The cover of Smokepurpp‘s first commercial mixtape “Deadstar” was based on a photo of deceased performance artist GG Allin, and consequently the cover of “Deadstar 2” is based on a photo of grunge rock icon Kurt Cobain. If you went into Omar Jeffery Pineiro’s body of work based solely on this knowledge, you might think he was creating a library of rap music designed to be provocative, controversial, cutting edge, or all of the above. Both artists struggled with (and died because of) substance abuse, and while Cobain’s work was the more commercially successful, one could argue Allin was just as influential. He pushed against societal norms and was often arrested before or even during his live performances — defecating on stage being a prominent feature.

I regret to tell you that Pineiro’s latest album has neither the pop appeal of Nirvana nor the wildly unorthodox behavior of Allin, though “Deadstar 2” shouldn’t actually be judged in comparison to either of those two. Despite his deliberate choice of album covers for this series, Smokepurpp isn’t a crossover artist nor a provocateur. His only connection to either man is a predilection for opiates, narcotics and intoxicants. That actually makes him more like his friend Lil Pump plus other “Tuned up and turnt out” rappers like Trippie Redd and the late XXXTentacion. The biggest difference is that Purpp leans more toward rapping than singing, but still breaks out the croon-tune for songs like “On Purppose”.

When he drops bars the topics are strictly flossing, living it up, showing off and celebrating. “Audi II” demonstrates this perfectly: “I don’t need hoes, I need bags/I had the bank pull a millie out cash/I do that shit just to brag/I love to flex on my exes and laugh”. The song’s success may just be because everybody loves a bad guy. Wrestling fans don’t love Chris Jericho or Ric Flair because they do what’s right or help out those in need, they love them because they strut like a peacock and brag about how successful they are. Smokepurpp would make a perfect heel.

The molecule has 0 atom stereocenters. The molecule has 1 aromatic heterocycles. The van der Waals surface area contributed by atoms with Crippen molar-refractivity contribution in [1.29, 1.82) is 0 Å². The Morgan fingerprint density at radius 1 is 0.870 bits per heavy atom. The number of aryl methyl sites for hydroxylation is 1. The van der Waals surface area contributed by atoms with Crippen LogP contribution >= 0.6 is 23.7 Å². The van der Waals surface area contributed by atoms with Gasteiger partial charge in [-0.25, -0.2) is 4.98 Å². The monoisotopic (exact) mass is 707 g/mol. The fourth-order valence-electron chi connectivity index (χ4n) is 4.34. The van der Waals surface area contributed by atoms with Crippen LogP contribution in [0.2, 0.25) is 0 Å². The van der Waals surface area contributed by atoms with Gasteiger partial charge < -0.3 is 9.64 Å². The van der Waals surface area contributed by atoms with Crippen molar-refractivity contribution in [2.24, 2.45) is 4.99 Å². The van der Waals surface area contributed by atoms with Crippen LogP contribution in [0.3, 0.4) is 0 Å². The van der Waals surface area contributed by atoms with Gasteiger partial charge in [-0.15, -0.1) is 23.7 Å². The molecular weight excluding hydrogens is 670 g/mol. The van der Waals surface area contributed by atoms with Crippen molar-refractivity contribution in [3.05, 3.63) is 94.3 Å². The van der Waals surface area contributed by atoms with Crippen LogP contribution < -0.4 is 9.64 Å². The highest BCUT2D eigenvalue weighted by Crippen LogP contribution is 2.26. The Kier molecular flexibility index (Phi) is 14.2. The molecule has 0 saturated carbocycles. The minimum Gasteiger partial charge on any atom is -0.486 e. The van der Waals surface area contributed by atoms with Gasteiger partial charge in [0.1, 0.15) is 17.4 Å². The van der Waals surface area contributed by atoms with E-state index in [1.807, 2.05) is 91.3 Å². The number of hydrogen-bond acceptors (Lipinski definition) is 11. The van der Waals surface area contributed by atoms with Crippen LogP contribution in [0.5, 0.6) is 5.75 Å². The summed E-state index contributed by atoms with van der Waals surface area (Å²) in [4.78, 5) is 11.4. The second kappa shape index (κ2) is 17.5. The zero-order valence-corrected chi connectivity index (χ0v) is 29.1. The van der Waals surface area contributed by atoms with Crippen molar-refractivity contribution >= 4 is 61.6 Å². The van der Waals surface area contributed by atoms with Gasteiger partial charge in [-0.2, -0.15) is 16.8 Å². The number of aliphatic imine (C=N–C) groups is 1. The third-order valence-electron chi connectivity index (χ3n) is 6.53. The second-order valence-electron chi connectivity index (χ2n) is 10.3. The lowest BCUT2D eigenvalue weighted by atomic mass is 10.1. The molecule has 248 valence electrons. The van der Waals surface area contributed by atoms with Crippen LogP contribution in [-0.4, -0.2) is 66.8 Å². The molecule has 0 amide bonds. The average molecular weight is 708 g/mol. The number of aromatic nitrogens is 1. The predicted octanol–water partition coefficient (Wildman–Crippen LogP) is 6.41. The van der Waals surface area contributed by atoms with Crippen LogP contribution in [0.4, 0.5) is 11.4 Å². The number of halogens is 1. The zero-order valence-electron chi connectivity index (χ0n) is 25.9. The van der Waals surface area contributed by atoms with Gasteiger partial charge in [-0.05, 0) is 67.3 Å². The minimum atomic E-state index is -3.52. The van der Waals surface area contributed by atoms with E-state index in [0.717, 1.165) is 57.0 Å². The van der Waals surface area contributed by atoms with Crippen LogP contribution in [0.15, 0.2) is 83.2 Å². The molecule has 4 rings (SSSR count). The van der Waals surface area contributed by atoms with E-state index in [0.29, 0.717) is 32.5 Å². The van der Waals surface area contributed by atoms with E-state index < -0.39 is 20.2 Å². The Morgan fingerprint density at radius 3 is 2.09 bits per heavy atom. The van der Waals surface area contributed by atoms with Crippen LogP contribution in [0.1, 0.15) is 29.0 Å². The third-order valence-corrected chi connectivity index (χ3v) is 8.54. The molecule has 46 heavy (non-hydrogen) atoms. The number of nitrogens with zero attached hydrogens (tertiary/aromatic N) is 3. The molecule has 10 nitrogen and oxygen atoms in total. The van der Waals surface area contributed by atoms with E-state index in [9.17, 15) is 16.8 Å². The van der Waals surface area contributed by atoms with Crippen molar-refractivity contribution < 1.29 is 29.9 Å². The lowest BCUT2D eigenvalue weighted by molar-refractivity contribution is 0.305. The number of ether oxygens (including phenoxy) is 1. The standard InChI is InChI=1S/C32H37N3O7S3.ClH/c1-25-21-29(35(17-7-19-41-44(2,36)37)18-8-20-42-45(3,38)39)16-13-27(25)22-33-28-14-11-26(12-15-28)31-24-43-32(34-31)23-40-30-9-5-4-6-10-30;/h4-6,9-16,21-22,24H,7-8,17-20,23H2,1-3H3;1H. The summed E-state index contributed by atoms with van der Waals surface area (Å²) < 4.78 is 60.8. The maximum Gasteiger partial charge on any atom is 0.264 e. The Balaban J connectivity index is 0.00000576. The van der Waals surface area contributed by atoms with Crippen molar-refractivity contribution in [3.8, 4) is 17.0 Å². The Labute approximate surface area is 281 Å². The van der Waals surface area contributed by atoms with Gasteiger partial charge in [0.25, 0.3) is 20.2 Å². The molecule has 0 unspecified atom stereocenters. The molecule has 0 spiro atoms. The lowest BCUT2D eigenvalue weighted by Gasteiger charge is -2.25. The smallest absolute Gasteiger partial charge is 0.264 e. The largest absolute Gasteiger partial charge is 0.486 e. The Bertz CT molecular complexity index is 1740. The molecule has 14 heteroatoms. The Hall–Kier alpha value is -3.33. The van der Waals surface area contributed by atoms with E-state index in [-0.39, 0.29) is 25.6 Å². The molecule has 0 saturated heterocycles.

“Dirty Dirty” featuring Lil Skies is more of the same. “Send me your location, I’ll pull up right now/Smoke a dumb n*gga like a black and mild/From the dirty…/Dirty dirty n*gga, I got mud in my cup/All she wanna do is put some shots in her butt/Big F’n, got a little boner it gon’ bust/my exes still call me trying to fuck.” Thanks to Diego Ave, Apex Martin and Dez Wright the track has enough bump to keep things moving.

If you had any doubt that all Smokepurpp cares about is celebrating and making his haters mad, “Red Bottoms” should be the bottom line because Omar Pineiro said so. It’s also where Purpp becomes most like his comrades in excess: “I ain’t got no heart… addict at my heart… I can’t park my car”. Live fast and die young seems to be the motto for today’s generation and I worry that Pineiro won’t last much longer given the current industry trends.

Sometimes in the midst of his bragging and conspicuous consumption, little nuggets of humor pop in. “I don’t gotta say I’m rich, n*gga it’s proven … I just made a bitch suck my dick cause she toothless”. I’m not saying “Stevie” isn’t a horribly misogynist series of sentiments, but much like Ric Flair vowing to take girls for a ride on “Space Mountain” if they were 18 or older, it’s not that hard to understand where he’s coming from. He’s enjoying the potency of his primacy and prevailing over poverty. It’s an unapologetic rock and roll, sex and drugs lifestyle at its finest. His duet with Denzel Curry “What I Please” thus defines it exactly — he does exactly what he wants, when he wants, in all ways at all times.

As far as depth is concerned, the only depth you’ll find is the Scrooge McDuck sized bins of cash he’s swimming in; the only substance you’ll find is straight up substance abuse. Years ago (and I mean literal decades ago) when somebody asked me to defend such vacuous conspicuous consumption in rap songs, I immediately quipped back “And I suppose you’ll defend Van Halen and the Rolling Stones?” Sure it was a cheap shot but the point still stands — it’s meant to entertain, not teach morality. You might as well complain that heavy metal creates devil worshippers and video games create mass murderers. Oh wait — people already do that. Frankly it’s absurd to suggest that human beings have so little free will or self control that they’re going to do shit just because they consumed mass media that talks about it. I don’t think the readers of Edgar Allen Poe all became psychotic killers, and no one ever suggested that they did.

That’s neither here nor there though. Is “Deadstar 2” good music? That’s a complex question. It’s well produced. That’s a given. It’s an easy 40+ minutes of music to listen to. The subject matter is a bit repetitive, but Smokepurpp’s charisma is above average and his tendency to AutoTune and sing his way through songs is below average, so that also works in his favor. My only problem with recommending “Deadstar 2” is that there are only two or three tracks out of 17 I’d listen to more than once. I usually prefer longer albums so I commend him for the effort, but I actually think Smokepurpp might be better served in smaller doses.

Smokepurpp :: Deadstar 2
6Overall Score